21 May 2014 #Real Estate
Break clauses have been making the legal news for several years. Many modern leases contain rights for the tenant to break the lease early, reflecting the increasing requirement of tenants for flexibility. However many older break clauses are drafted very restrictively, making them difficult to operate. A break clause will normally require payment of rent up to the break date, but may also require compliance with other covenants in the lease. This has led to many cases where the landlord and the tenant have ended up arguing about whether the break clause has been effectively operated. Of course in such circumstances the value of the break clause may be very substantial and make it worthwhile for the parties to engage in legal action to resolve the position.
A more recent development has been the payment of rent covering the period beyond the break date and whether this is repayable by the landlord. Even the most straightforward break clauses normally require payment of rent up to the break date. This means that, unless the lease clearly states otherwise (which it rarely does), the tenant is required to pay the full quarter’s rent falling due prior to the break date, even if the break date then falls shortly after the quarter’s rent has become due. This creates a windfall for the landlord who is receiving rent for a period after they have recovered possession.
While cases involving the exercise of break clauses have been reported quite regularly, there has been little authority in relation to the repayment of rent, principally because it is rarely worthwhile for the parties to engage in litigation over this. However one case has now been taken all the way to the Court of Appeal, who handed down Judgment on 14 May 2014. In that case, Marks & Spencer PLC –v- BNP Paribas Securities Services Trust Company (Jersey) Limited, Marks & Spencer was the tenant and BNP the landlord. The premises were situated in Paddington. M&S had a lease expiring on 2 February 2018. It contained a right to break the lease on 24 January 2012 on 6 months’ notice. The important conditions attaching to the exercise of the break were that (a) M&S was required to pay a premium equivalent to one year’s rent and (b) all rent was to be paid up to the break date.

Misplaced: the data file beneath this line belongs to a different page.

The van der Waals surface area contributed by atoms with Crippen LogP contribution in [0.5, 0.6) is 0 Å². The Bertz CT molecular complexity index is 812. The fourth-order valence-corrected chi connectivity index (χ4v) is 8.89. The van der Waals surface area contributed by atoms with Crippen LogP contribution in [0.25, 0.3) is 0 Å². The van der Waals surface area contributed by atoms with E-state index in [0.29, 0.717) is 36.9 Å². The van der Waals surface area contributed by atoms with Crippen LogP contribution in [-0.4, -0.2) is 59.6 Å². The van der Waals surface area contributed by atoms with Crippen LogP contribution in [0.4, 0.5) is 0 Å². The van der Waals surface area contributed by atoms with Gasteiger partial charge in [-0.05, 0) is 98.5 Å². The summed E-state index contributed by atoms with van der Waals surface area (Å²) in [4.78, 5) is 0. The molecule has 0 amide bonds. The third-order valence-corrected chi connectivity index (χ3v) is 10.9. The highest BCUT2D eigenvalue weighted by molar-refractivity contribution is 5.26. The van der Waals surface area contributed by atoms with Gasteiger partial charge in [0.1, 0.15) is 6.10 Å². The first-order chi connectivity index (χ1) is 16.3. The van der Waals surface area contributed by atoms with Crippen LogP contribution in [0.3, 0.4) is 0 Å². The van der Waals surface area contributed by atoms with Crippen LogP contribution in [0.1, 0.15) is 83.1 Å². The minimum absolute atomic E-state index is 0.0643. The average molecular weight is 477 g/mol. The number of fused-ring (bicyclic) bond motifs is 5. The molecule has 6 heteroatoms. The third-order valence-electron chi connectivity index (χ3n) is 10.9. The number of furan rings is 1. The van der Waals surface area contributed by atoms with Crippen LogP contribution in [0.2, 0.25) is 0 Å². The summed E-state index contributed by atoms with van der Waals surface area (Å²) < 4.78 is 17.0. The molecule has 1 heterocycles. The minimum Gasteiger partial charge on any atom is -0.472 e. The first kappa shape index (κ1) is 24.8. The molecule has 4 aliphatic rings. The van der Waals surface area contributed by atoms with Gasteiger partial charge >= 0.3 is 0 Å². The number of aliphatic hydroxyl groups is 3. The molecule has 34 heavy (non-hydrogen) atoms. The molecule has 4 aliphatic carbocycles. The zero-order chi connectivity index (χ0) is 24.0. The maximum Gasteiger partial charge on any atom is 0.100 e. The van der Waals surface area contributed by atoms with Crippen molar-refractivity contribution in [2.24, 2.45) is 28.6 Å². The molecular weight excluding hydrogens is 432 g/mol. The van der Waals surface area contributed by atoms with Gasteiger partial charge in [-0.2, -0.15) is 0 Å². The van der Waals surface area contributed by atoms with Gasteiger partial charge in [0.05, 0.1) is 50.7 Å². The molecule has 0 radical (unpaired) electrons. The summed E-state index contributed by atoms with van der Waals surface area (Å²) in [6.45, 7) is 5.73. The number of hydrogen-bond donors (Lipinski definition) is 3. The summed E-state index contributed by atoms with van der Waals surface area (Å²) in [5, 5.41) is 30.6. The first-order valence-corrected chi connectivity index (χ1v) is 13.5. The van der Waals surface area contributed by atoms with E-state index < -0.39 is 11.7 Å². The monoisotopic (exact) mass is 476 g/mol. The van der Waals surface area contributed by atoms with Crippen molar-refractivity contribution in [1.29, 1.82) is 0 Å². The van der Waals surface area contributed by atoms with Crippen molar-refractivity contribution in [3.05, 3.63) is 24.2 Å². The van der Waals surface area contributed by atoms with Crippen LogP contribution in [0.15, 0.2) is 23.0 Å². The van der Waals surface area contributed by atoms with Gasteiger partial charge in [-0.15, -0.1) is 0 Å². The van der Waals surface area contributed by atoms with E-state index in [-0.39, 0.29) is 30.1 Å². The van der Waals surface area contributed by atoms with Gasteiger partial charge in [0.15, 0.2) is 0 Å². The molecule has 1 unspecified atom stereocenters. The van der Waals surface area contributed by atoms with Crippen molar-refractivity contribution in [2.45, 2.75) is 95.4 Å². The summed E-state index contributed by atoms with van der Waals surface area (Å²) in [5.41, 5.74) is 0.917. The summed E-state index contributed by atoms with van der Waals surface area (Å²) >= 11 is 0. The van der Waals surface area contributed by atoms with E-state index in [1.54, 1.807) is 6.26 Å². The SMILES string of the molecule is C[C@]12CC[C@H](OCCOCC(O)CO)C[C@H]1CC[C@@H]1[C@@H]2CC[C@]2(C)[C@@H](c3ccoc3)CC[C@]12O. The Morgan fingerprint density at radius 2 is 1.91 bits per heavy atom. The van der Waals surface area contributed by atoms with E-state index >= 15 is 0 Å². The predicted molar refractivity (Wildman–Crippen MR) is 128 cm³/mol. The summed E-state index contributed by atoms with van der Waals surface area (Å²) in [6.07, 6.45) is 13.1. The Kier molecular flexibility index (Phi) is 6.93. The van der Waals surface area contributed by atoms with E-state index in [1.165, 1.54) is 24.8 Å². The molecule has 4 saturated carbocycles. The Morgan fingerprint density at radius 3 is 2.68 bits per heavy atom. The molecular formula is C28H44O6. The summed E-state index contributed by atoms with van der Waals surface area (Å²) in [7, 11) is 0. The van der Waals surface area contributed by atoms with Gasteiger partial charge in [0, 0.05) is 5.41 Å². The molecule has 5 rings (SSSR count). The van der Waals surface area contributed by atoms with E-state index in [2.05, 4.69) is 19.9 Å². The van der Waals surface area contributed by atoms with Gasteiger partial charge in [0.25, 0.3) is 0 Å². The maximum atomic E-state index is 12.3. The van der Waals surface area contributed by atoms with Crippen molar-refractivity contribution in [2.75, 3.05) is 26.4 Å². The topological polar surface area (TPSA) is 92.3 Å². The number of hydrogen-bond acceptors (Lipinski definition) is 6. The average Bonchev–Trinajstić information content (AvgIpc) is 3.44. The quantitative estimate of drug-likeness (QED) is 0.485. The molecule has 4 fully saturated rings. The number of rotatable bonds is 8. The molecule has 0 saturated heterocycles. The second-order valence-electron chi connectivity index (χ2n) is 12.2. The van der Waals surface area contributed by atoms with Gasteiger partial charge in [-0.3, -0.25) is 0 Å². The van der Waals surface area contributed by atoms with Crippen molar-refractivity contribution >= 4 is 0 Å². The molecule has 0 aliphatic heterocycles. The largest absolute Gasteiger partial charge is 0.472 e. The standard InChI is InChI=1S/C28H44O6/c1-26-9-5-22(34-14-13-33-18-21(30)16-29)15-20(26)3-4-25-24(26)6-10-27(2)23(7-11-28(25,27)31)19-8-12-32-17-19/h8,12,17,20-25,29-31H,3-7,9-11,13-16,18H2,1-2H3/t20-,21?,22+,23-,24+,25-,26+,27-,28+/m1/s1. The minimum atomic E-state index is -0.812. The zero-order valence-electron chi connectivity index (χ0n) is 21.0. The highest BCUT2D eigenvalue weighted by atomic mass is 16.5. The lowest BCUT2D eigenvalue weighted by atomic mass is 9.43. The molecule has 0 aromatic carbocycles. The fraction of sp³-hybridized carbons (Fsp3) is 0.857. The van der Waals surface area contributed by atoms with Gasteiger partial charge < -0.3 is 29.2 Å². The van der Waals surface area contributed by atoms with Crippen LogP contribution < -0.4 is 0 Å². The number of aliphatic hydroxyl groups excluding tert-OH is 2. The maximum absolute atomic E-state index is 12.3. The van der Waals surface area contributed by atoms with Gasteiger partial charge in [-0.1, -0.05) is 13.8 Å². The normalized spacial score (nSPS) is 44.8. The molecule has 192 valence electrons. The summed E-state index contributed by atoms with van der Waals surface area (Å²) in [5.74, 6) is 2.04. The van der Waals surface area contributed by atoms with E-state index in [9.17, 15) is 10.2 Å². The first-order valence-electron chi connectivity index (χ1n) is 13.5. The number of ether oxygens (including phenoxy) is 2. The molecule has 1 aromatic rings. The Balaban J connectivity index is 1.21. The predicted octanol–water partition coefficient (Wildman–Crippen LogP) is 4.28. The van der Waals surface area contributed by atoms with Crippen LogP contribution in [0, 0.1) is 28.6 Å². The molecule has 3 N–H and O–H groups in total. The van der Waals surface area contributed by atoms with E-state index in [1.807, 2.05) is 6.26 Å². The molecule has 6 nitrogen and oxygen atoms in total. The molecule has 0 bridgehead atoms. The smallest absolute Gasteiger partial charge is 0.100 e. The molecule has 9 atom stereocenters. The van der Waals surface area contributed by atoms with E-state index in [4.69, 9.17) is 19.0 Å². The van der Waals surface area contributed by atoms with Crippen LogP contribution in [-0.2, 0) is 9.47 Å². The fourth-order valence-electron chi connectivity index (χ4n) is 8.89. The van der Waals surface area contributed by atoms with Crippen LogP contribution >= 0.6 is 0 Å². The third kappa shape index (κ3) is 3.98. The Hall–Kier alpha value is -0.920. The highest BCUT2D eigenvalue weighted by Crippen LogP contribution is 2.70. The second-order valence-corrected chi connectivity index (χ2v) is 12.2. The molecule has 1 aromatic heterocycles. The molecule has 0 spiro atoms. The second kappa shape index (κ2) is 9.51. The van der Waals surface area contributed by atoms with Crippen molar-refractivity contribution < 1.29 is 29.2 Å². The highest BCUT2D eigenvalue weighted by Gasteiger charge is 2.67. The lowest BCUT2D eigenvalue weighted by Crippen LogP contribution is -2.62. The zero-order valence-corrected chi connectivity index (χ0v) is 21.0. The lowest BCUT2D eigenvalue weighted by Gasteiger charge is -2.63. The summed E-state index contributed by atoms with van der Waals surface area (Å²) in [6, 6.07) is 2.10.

Marks & Spencer exercised the break and then asked BNP to repay the December quarter’s rent which related to the period from 25 January onwards.
There were no express clauses in the lease obliging the landlord to repay Marks & Spencer, but the High Court decided that, on the facts of the case, there was an implied term that this rent would be repayable. The court was heavily influenced by the existence of the requirement to pay one year’s rent by way of premium for exercising the break clause. The court said that this showed that the parties had already decided how the landlord was to be compensated for the early termination of the lease.
The case has now been heard by the Court of Appeal and they have overturned the decision of the High Court. Lady Justice Arden reiterated the long-established case law on implying terms into commercial contracts: the parties must have intended a term to form part of the contract and implying it must be necessary to give business efficacy to the contract. On the facts of this case Lady Justice Arden took the view that no such intention was evident from the lease, nor was such a term necessary for giving business efficacy to the lease. Accordingly the landlord was entitled to retain any payment made prior to the break date relating to the rental period afterwards.
It is difficult for tenants to do much about this if their break clause has already been negotiated and agreed. However drafting break clauses to require repayment under these circumstances is straightforward and as Tenant, now that the legal position is clear, it is worth seeking to include it if at all possible. Whether tenants will be successful in doing so will, of course, depend very much upon the parties’ negotiating positions.